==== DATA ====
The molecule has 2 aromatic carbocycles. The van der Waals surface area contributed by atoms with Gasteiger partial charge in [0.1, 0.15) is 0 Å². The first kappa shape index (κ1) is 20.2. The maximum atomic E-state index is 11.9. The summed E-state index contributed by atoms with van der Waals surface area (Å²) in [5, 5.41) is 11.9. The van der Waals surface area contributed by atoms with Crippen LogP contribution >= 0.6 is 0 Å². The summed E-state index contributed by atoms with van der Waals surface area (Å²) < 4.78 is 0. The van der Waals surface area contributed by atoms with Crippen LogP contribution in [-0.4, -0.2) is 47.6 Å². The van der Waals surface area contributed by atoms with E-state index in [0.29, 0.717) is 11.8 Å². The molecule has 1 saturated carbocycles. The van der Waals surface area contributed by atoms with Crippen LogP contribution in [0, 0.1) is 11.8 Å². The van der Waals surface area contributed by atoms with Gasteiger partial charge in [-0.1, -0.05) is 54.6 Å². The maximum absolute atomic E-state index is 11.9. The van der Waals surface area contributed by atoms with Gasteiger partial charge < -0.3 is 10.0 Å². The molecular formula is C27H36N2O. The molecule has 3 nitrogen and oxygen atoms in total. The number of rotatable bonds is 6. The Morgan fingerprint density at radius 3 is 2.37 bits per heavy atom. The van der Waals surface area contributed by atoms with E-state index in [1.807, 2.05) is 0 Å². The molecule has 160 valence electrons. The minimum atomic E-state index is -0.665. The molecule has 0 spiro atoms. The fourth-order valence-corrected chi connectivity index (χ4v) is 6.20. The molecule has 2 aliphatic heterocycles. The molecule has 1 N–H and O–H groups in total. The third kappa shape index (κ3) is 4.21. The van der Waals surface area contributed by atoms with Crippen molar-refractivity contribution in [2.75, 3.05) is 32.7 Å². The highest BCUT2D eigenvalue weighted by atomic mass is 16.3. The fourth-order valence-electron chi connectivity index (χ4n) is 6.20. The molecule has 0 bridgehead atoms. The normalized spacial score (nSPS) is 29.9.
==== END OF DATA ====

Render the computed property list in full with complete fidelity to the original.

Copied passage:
The molecule has 2 aromatic carbocycles. The van der Waals surface area contributed by atoms with Gasteiger partial charge in [0.1, 0.15) is 0 Å². The first kappa shape index (κ1) is 20.2. The maximum atomic E-state index is 11.9. The summed E-state index contributed by atoms with van der Waals surface area (Å²) in [5, 5.41) is 11.9. The van der Waals surface area contributed by atoms with Crippen LogP contribution >= 0.6 is 0 Å². The summed E-state index contributed by atoms with van der Waals surface area (Å²) < 4.78 is 0. The van der Waals surface area contributed by atoms with Crippen LogP contribution in [-0.4, -0.2) is 47.6 Å². The van der Waals surface area contributed by atoms with E-state index in [0.29, 0.717) is 11.8 Å². The molecule has 1 saturated carbocycles. The van der Waals surface area contributed by atoms with Crippen LogP contribution in [0, 0.1) is 11.8 Å². The van der Waals surface area contributed by atoms with Gasteiger partial charge in [-0.1, -0.05) is 54.6 Å². The maximum absolute atomic E-state index is 11.9. The van der Waals surface area contributed by atoms with Gasteiger partial charge < -0.3 is 10.0 Å². The molecular formula is C27H36N2O. The molecule has 3 nitrogen and oxygen atoms in total. The number of rotatable bonds is 6. The Morgan fingerprint density at radius 3 is 2.37 bits per heavy atom. The van der Waals surface area contributed by atoms with E-state index in [1.807, 2.05) is 0 Å². The molecule has 160 valence electrons. The minimum atomic E-state index is -0.665. The molecule has 0 spiro atoms. The fourth-order valence-corrected chi connectivity index (χ4v) is 6.20. The molecule has 2 aliphatic heterocycles. The molecule has 1 N–H and O–H groups in total. The third kappa shape index (κ3) is 4.21. The van der Waals surface area contributed by atoms with Crippen molar-refractivity contribution in [2.75, 3.05) is 32.7 Å². The highest BCUT2D eigenvalue weighted by atomic mass is 16.3. The fourth-order valence-electron chi connectivity index (χ4n) is 6.20. The molecule has 0 bridgehead atoms. The normalized spacial score (nSPS) is 29.9.